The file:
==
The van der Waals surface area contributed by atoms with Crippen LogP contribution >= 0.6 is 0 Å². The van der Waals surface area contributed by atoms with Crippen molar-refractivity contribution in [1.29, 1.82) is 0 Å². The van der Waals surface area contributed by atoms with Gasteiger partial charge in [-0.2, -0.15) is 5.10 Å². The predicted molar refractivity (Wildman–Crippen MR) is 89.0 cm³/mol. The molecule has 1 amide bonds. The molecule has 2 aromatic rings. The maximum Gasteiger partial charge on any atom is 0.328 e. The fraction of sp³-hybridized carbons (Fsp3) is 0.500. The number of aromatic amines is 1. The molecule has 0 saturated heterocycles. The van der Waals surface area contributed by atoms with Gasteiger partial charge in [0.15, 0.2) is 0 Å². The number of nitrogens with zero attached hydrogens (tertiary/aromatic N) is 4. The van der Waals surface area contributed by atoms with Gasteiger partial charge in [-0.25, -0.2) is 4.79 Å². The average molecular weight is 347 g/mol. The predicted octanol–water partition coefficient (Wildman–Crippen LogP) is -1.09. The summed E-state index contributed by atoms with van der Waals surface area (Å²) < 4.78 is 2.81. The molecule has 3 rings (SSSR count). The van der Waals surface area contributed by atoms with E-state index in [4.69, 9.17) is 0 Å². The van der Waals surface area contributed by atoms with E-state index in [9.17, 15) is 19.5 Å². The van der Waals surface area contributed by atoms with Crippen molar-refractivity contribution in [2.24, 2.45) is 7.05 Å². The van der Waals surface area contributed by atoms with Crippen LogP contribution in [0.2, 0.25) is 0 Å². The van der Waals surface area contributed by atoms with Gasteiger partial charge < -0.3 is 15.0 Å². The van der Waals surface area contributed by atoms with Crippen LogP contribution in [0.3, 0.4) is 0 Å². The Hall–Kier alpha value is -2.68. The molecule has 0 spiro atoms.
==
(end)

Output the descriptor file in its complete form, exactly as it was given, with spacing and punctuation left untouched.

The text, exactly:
The van der Waals surface area contributed by atoms with Crippen LogP contribution >= 0.6 is 0 Å². The van der Waals surface area contributed by atoms with Crippen molar-refractivity contribution in [1.29, 1.82) is 0 Å². The van der Waals surface area contributed by atoms with Gasteiger partial charge in [-0.2, -0.15) is 5.10 Å². The predicted molar refractivity (Wildman–Crippen MR) is 89.0 cm³/mol. The molecule has 1 amide bonds. The molecule has 2 aromatic rings. The maximum Gasteiger partial charge on any atom is 0.328 e. The fraction of sp³-hybridized carbons (Fsp3) is 0.500. The number of aromatic amines is 1. The molecule has 0 saturated heterocycles. The van der Waals surface area contributed by atoms with Gasteiger partial charge in [0.15, 0.2) is 0 Å². The number of nitrogens with zero attached hydrogens (tertiary/aromatic N) is 4. The van der Waals surface area contributed by atoms with Gasteiger partial charge in [-0.25, -0.2) is 4.79 Å². The average molecular weight is 347 g/mol. The predicted octanol–water partition coefficient (Wildman–Crippen LogP) is -1.09. The summed E-state index contributed by atoms with van der Waals surface area (Å²) < 4.78 is 2.81. The molecule has 3 rings (SSSR count). The van der Waals surface area contributed by atoms with E-state index in [4.69, 9.17) is 0 Å². The van der Waals surface area contributed by atoms with E-state index in [9.17, 15) is 19.5 Å². The van der Waals surface area contributed by atoms with Crippen molar-refractivity contribution in [2.24, 2.45) is 7.05 Å². The van der Waals surface area contributed by atoms with Crippen LogP contribution in [0.2, 0.25) is 0 Å². The van der Waals surface area contributed by atoms with Gasteiger partial charge < -0.3 is 15.0 Å². The van der Waals surface area contributed by atoms with Crippen LogP contribution in [0.3, 0.4) is 0 Å². The Hall–Kier alpha value is -2.68. The molecule has 0 spiro atoms.